Boone said the newest project is a return to his roots: taking the work of a group like the Ink Spots and re-introducing it to the large audience that he still in many ways commands.
He told WND that growing up in a Christian household, he was more or less oblivious to the issue of black-and-white. He said that attitude stood him in good stead in his career.
His early years were a rocket upward, with Columbia University, a number of hit records, three movies, a family with four children and other accomplishments by the time he was 23.
One of his works was a television show sponsored by Chevrolet, featuring guests such as Sammy Davis Jr., Johnny Mathis and Ella Fitzgerald. Then one day Harry Belafonte, then one of the premiere headliners in Hollywood, asked to be a guest.
“You’re not going to believe this,” he told his next production meeting. “Harry Belafonte wants to be on my show.”
He was met with sober looks.
“We can’t do it. He’s creating some stir with civil rights statements,” Boone was told.
It was his turn to have a sober look.
He told WND he informed his program team that if he was told to refuse Belafonte’s offer, they would have to find someone else to finish the show’s season.
He got his way, although schedule conflicts ultimately did not allow the entertainers on the same show the rest of that season.
He also explained how when in 1960 he was invited to a concert tour in South Africa, he insisted that apartheid be suspended so anyone with money for a ticket could get into his concerts. He said the government agreed on the condition he not publicize the concession.
He said his concern that a modern generation would miss out on the talent of the Ink Spots was raised when Debby gave him the album. His solution was to reach out to Take 6 and propose the tribute.
The new album “lives up to all my hopes,” Boone said. “It’s’ just a great combination [honoring] the Ink Spots, a seminal black group to cross the lines and be welcome on anybody’s television show.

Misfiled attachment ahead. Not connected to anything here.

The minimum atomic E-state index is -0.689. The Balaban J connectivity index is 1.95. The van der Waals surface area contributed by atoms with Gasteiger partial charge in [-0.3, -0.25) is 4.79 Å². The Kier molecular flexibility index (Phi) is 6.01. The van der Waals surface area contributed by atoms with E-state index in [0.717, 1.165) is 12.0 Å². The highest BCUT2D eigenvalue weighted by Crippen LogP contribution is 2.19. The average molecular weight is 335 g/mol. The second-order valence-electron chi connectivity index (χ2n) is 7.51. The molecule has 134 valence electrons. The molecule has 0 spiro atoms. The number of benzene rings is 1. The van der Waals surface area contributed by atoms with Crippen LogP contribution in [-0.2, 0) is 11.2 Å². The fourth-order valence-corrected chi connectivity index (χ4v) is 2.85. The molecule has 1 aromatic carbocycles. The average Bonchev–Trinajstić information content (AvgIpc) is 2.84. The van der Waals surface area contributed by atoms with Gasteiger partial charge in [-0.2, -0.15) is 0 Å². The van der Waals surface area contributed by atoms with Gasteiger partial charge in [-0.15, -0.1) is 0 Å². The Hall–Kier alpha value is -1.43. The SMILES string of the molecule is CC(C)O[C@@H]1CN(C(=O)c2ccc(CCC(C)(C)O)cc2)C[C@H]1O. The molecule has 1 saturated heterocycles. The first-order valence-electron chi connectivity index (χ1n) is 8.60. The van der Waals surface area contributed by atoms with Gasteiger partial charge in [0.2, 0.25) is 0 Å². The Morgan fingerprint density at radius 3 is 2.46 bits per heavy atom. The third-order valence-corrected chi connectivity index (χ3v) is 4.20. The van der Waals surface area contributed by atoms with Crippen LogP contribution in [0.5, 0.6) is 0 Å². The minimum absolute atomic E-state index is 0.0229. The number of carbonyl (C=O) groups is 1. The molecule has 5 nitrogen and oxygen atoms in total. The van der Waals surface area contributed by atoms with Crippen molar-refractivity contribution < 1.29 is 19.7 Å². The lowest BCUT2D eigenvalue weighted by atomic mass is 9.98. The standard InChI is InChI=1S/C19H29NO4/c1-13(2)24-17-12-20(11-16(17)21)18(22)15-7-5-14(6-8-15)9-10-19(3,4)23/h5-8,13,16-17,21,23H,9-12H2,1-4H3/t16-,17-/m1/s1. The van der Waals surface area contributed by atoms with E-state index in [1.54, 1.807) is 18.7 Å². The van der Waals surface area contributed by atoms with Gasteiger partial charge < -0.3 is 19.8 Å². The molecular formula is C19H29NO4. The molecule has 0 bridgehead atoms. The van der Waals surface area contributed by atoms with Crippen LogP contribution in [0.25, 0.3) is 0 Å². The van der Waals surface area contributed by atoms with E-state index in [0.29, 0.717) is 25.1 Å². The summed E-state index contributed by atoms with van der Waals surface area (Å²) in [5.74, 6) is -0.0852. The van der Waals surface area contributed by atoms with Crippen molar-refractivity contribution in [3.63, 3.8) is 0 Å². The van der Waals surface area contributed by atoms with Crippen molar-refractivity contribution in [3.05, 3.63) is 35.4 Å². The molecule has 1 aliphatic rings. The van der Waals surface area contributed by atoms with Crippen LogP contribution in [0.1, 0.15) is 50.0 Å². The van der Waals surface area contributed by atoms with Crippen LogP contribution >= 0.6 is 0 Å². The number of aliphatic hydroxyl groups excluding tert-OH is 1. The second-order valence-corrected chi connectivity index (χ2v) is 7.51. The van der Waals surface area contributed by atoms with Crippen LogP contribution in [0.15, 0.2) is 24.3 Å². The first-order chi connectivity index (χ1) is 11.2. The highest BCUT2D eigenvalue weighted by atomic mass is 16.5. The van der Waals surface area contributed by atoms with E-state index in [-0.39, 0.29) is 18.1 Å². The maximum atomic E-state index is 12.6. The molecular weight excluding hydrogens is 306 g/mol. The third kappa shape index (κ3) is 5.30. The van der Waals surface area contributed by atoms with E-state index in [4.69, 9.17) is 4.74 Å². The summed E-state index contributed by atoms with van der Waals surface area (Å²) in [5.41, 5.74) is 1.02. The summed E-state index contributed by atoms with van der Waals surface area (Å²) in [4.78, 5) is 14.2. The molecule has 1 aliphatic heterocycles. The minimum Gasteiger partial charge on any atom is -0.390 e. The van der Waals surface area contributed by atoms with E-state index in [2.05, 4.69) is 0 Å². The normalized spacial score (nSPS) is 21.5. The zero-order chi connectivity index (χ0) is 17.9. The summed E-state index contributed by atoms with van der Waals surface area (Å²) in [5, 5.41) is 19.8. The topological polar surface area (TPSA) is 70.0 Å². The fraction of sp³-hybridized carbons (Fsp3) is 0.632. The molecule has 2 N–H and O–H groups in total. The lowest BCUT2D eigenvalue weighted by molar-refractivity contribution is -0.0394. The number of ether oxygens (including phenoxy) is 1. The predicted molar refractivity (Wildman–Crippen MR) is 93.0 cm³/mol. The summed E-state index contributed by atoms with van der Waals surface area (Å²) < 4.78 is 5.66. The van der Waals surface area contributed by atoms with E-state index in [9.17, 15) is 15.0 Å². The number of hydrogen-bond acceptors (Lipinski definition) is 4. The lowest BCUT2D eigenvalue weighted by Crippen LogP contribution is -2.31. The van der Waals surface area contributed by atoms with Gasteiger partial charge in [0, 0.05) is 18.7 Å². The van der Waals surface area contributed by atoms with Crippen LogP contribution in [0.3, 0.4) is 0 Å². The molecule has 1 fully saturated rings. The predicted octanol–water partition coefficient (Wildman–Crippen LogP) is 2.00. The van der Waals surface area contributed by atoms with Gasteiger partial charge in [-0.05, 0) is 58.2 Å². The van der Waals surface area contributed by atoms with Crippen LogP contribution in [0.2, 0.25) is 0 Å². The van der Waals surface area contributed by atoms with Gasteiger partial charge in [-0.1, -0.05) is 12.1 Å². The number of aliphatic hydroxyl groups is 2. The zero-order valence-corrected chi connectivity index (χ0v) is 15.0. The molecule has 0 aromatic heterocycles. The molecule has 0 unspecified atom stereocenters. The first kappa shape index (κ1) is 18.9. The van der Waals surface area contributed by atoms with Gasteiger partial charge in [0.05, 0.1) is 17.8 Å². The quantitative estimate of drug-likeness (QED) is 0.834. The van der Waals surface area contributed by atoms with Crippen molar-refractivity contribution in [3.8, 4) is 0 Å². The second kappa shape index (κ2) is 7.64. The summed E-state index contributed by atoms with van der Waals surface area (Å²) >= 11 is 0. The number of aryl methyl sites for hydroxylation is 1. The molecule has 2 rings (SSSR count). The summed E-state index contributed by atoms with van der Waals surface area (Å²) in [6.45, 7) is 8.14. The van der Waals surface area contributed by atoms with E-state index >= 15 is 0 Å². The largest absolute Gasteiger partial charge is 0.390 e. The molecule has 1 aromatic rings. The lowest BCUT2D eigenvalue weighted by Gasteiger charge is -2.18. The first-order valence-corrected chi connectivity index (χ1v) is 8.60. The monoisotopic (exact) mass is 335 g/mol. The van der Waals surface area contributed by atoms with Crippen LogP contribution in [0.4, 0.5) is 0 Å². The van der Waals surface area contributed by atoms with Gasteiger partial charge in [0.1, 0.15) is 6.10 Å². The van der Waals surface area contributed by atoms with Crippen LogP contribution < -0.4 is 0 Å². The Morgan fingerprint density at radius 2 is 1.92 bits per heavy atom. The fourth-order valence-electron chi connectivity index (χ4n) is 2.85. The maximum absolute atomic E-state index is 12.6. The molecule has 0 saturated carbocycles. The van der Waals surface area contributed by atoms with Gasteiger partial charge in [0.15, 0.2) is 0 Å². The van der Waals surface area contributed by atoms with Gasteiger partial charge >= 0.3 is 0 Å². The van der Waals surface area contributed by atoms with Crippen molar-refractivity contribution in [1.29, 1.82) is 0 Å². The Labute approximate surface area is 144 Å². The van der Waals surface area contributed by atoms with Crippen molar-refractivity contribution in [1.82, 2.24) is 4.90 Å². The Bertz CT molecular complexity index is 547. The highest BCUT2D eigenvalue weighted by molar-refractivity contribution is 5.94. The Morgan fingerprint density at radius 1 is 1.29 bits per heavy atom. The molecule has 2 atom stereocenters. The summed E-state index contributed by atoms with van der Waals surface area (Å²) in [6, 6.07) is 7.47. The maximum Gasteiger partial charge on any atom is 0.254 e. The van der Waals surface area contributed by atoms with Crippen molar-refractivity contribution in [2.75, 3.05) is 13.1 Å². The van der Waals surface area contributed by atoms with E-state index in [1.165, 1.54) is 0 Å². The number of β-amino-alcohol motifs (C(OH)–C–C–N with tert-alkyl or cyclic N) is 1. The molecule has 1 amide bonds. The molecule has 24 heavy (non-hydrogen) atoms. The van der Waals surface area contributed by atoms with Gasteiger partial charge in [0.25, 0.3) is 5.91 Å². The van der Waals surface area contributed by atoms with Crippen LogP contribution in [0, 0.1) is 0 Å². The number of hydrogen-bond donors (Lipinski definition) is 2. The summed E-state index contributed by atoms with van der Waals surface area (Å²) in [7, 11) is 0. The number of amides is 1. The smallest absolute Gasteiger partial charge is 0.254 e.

“It’s going to introduce the songs and musicianship of the Ink Spots to another generation,” he said.
Boone rates No. 6 among artists with the most consecutive Top 10 hits, No. 10 with the most Top 40 hits and No. 16 with the most No. 1 hits. He’s done 14 movies, sharing the billing with Ann Margaret, James Mason, Debbie Reynolds and Tony Curtis.
He became the youngest person to have his own weekly musical variety show, on ABC, which at times was the No. 1 show in television. He was 220 consecutive weeks on the charts with more than one song, and has three stars on the Hollywood Walk of Fame, for his music, television and movies.
He’s been honored with the Israel Cultural Award, been a spokesman for March of Dimes, the National Association for the Blind, the National Easter Seal telethon and has his own Cambodian relief organization.
He’s been married to Shirley for more than 50 years, and they have lived in the same Beverly Hills house for 40 years.
But Boone’s five decades in the recording industry appear to be just a beginning, as he now has his own record company, The Gold Label, which is designed for legendary artists of certifiable talent.
So far, Glen Campbell, Jack Jones, Roger Williams, Patti Page, Cleo Laine, Sha Na Na and others, including Boone himself, have lived up to the founder’s idea, as more than 30 albums have been released.
A brief look at the original Ink Spots:
And here’s a glance at Take 6: